After he was discharged in early 1954, the Phillies sent him to the Class C Salt Lake City Bees. There, for the club with the Pioneer League’s best regular-season record, he went 13-12 with a 3.98 ERA while tying for the circuit’s lead with 28 starts and ranking second with 226 innings. He started 1955 with the Syracuse Chiefs in the Triple-A International League. After posting a 1-3 record in 11 appearances, however, he was demoted to the Schenectady (New York) Blue Jays of the Eastern League in early June. Other than brief Triple-A trials with the Miami Marlins (two games in 1956) and Louisville Colonels (five games in 1957), Erickson remained with Schenectady for three years.
On June 23, 1956, Erickson married Sharon L. Gannon at Springfield’s St. Agnes Catholic Church.15 According to city directories, she was an accountant for the Bell System, and he worked as a shipping clerk during off-seasons. Erickson later sold television sets during the winter.16 Don and Sharon had two children, daughters Neely and Erin.
Erickson’s first two seasons with Schenectady were undistinguished: a 7-9 record with a 4.43 ERA in 25 games in ’55, followed by 5-6, 3.99 ledger in 19 games in ’56. In 1957, though, he emerged as the club’s ace, going 14-4 with a 3.00 ERA, including nine complete games and four shutouts in his 29 games. He used a standard, four-pitch repertoire: fastball, slider, curve and changeup.17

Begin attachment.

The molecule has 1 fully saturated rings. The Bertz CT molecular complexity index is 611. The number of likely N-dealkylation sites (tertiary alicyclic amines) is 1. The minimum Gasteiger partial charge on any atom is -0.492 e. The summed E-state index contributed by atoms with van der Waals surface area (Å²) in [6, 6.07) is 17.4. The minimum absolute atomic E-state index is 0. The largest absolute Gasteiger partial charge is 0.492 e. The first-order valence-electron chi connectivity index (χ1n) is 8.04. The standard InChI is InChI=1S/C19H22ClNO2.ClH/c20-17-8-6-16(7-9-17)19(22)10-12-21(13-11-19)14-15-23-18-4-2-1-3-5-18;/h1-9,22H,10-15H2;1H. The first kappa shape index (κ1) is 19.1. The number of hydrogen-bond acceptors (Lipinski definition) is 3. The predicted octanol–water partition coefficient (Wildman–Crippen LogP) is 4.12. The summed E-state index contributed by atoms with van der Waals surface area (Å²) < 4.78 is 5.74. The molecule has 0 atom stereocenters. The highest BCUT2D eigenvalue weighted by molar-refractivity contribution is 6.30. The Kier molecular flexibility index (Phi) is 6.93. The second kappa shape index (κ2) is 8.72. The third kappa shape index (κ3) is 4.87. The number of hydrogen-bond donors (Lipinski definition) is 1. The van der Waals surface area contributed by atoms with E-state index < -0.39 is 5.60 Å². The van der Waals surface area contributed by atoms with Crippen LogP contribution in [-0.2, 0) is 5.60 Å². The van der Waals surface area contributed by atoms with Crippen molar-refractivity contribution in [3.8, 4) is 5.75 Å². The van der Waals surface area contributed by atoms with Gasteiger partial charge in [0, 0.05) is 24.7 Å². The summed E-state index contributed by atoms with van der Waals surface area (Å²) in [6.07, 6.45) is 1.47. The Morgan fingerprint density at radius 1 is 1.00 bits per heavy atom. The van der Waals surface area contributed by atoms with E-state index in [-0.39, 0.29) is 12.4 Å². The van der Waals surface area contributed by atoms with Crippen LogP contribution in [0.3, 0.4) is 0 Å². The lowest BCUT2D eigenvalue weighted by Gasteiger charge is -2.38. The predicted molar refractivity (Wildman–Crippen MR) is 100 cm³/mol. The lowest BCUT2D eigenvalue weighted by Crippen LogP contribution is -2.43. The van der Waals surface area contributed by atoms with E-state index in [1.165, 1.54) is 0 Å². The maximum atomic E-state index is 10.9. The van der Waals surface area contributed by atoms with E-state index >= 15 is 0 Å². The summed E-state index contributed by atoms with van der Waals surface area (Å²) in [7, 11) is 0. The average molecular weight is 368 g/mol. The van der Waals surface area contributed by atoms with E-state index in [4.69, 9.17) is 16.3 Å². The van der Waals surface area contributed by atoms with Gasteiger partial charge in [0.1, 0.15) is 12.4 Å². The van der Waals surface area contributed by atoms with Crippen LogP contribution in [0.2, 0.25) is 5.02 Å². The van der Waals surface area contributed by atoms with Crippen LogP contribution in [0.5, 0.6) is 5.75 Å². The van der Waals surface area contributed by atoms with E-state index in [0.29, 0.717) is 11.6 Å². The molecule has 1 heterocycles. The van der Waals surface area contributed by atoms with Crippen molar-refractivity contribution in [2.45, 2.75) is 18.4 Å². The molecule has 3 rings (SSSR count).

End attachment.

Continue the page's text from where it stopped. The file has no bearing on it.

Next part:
In 1958, Erickson was assigned to the Double-A Tulsa (Oklahoma) Oilers three days before the Texas League season opened. He earned a relief win in the club’s second game and worked mainly out of the bullpen for the first time in his life. “When I first started relief pitching, I didn’t think I’d like it, but I do now,” he said later that summer.18 Oilers manager Al Widmar –and Jim Fanning, who succeeded him in July– liked Erickson in a relief role as well.19 The 26-year-old appeared in 72 games and saved 32, nearly half of the 71-81 club’s victories.20 “I can get ready in about 10 pitches, and that’s a big advantage for a relief pitcher,” Erickson explained.21
Erickson’s 155 innings pitched qualified him as the league’s official ERA leader with a 2.96 mark.22 Late in the year, he looked like a cinch to break the Texas League’s single-season record of 77 games pitched. With 10 games remaining in Tulsa’s season, however, the Phillies promoted him to the majors.23 “Coming to the Phillies this season was the biggest surprise of my baseball career,” he told a Philadelphia reporter. “I had no idea of it until I was told to join the club.”24
He debuted on September 1 at Forbes Field, hurling a scoreless bottom of the eighth in a 5-2 loss to the Pirates, allowing only an opposite-field single to Dick Groat. Springfield was well represented that day. In addition to Phillies’ teammates Erickson and Roberts, Pittsburgh had shortstop Dick Schofield on the bench, and the Flower City’s Al Barlick was one of the umpires. “Talk about a small world,” Erickson said. “Sports Illustrated even picked up on that and ran something on it.”25